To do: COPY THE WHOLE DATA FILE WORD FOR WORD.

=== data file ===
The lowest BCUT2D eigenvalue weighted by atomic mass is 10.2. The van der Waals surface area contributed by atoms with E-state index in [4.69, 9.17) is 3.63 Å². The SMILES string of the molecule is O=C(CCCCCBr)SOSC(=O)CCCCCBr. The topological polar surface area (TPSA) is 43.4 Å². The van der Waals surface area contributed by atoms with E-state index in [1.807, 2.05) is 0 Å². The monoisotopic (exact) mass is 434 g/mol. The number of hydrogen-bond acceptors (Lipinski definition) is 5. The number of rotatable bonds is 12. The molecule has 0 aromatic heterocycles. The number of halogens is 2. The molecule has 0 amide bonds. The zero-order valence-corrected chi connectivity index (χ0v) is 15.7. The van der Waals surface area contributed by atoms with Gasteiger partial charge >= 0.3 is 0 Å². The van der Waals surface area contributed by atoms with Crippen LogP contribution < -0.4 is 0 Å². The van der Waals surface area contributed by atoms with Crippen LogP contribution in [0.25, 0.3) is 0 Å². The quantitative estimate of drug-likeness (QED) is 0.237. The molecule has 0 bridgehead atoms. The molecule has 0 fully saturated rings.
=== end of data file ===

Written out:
The lowest BCUT2D eigenvalue weighted by atomic mass is 10.2. The van der Waals surface area contributed by atoms with E-state index in [4.69, 9.17) is 3.63 Å². The SMILES string of the molecule is O=C(CCCCCBr)SOSC(=O)CCCCCBr. The topological polar surface area (TPSA) is 43.4 Å². The van der Waals surface area contributed by atoms with E-state index in [1.807, 2.05) is 0 Å². The monoisotopic (exact) mass is 434 g/mol. The number of hydrogen-bond acceptors (Lipinski definition) is 5. The number of rotatable bonds is 12. The molecule has 0 aromatic heterocycles. The number of halogens is 2. The molecule has 0 amide bonds. The zero-order valence-corrected chi connectivity index (χ0v) is 15.7. The van der Waals surface area contributed by atoms with Gasteiger partial charge >= 0.3 is 0 Å². The van der Waals surface area contributed by atoms with Crippen LogP contribution < -0.4 is 0 Å². The van der Waals surface area contributed by atoms with Crippen LogP contribution in [0.25, 0.3) is 0 Å². The quantitative estimate of drug-likeness (QED) is 0.237. The molecule has 0 bridgehead atoms. The molecule has 0 fully saturated rings.